Twenty-six years of weekend reunions at Ken Reeves' lake house floating in Coffman Cove on Bull Shoals Lake are starting to show in the thinning gray hair, multiplying wrinkles and failing eyes of four classmates who graduated from high school with smooth faces, sharp eyes and ample hair in 1965.
Where, oh where, did all the years evaporate so fast?
This May, I again joined Reeves, Don Walker and Dr. Bill Dill for our three-day gathering that has steadily changed in its nature to reflect the difference between our late 40s when we pledged to convene each spring following the untimely death of our mutual friend, Dr. William B. Hudson, and today as we edge toward the life expectancy for adult males.
Seemingly overnight, while remaining lifelong friends and appearing to ourselves pretty much as we recall during the years as youthful Harrison Goblins, we realize we've become septuagenarians who enjoy reminiscing and making each other laugh at ourselves as much as we do feeling a three-pound bass on the end of our lines. No one is fooling himself.
The competitive nature that initially drove us to set out across the waves at daybreak, regardless of weather, has become more like cheerleading for the others to do well. And as for that daybreak thing, we're lucky after several cups of coffee and conversation to pile in the boats and set off for nearby points and coves.
After all, we need to be back in the comfy chairs and ready for one of Ken's world-class breakfasts (country ham, Bull Shoals eggs Benedict, fresh warm biscuits with slathered butter and homemade preserves) before 10. You could say our priorities have changed.
That's not to say we don't still boat our share of fish. Dr. Bill has earned the undisputed title of top fisherman for one reason (not his proven skill with root canals). He always catches the most, if not biggest, fish. And that's fine with us. I'm content just to watch his technical skills and reap the rewards of his angling, especially when he volunteers to fillet the bass that wound up in our freezer.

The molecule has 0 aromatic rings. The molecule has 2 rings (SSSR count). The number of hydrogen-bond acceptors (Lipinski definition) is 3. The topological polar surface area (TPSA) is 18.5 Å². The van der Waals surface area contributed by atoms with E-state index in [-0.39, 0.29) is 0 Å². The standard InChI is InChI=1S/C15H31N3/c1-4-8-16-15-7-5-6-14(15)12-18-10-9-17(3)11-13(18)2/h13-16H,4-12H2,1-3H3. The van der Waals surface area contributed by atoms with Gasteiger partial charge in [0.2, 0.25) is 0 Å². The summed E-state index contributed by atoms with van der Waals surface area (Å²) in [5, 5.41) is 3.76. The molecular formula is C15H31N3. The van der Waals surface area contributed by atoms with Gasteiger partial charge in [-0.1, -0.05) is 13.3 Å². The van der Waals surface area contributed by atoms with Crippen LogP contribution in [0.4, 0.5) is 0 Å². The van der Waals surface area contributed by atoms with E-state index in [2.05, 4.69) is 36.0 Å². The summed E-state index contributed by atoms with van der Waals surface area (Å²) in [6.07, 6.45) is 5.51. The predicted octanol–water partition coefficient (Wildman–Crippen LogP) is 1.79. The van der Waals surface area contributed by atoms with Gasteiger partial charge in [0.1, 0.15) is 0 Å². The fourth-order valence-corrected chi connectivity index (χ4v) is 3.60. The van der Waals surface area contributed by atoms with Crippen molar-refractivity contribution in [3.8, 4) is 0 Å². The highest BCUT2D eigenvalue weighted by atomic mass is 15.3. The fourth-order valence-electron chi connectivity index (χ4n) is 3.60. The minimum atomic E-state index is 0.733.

As the years have passed, these reunions have taken on a, well, I guess you'd call it a calm and sweeter nature. I'd compare the mood to the plaintive song of a whippoorwill at dusk bouncing across the lake from a distant shoreline.
It usually takes at least a day to catch up with the latest events in life and another to recall those friends and classmates now gone we loved and appreciated in our youth.
None of us has any illusions that we aren't now considered old men by most standards. We read the obit pages and thankfully remind ourselves how many haven't made it to our age. We've been fortunate to still convene on this peaceful lake each year.
When we began these weekend reunions, such discussions never crossed our minds even though we realized how fragile life is.
As for me, this spring I found myself in an especially philosophical and reflective mood as I sat a while on the deck alone, watching a breeze send rows of two-inch-tall ripples through Coffman Cove.
If you'll indulge me, I'll alter direction a moment to try to explain how I equated those little waves with the mysteries of consciousness that comprise what we know as our individual lives.
If you'd rather not digest my digression into a spell of speculative woo-wooing that has nothing to do with organized religion or boating bass, I'll understand if you move on to truly interesting parts of our paper.